CNN has reported that Warren Buffett’s company, Berkshire Hathaway, will buy railroad corporation Burlington Northern Sante Fe ("BNSF") for $44 billion.
The deal, which would rank as the largest acquisition in Berkshire Hathaway’s history, would also include $10 billion of Burlington Northern debt.
Matthew Rose, Burlington Northern’s chairman and CEO, said the sale of the Fort Worth, Texas-based firm was a "strategic fit" for both the company’s customers and employees, during a conference call with investors Tuesday.
No management changes are expected at Burlington Northern as a result of the deal, which is expected to close sometime in early 2010.
Burlington Northern has been under scrutiny recently since a Minnesota Court found that BNSF had attempted to cover up its role in four railroad crossing deaths:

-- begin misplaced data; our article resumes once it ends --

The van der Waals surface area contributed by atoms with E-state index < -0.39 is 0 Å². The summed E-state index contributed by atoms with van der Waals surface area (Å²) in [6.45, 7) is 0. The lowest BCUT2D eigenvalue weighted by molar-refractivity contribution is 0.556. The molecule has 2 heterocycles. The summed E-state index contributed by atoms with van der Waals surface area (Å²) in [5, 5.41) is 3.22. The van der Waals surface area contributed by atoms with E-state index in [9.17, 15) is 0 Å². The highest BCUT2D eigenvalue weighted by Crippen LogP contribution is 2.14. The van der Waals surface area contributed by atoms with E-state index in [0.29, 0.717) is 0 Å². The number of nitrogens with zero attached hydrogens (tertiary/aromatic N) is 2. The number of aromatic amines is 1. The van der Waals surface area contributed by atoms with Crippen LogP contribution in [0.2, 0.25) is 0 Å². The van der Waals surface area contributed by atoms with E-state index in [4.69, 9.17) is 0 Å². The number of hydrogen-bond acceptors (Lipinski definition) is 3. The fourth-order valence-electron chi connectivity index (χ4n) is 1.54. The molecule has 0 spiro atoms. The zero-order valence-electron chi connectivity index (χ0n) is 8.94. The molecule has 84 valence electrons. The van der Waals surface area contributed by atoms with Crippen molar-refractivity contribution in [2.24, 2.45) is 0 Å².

The Court found that BNSF destroyed some evidence, fabricated other evidence, interfered with the investigation and purposefully lied and advanced misleading facts in order to conceal the truth.
The railroad’s conduct in destorying evidence and attempting to cover up its role in killing these four young people underscores the dangers of railroad crossing accidents. In the last decade, there have been more than 30,000 railroad crossing accidents that killed more than 3600 people. Half of these collisions occurred at train crossings with active warning devices (including lights, crossing gates or bells). However, as BNSF’s conduct shows, how many of these devices were working properly? How many other malfunctions have been covered up by BNSF or other railroad companies?
Brett Emison is currently a partner at Langdon & Emison, a firm dedicated to helping injured victims across the country from their primary office near Kansas City. Mainly focusing on catastrophic injury and death cases as well as complex mass tort and dangerous drug cases, Mr. Emison often deals with automotive defects, automobile crashes, railroad crossing accidents (train accidents), trucking accidents, dangerous and defective drugs, defective medical devices.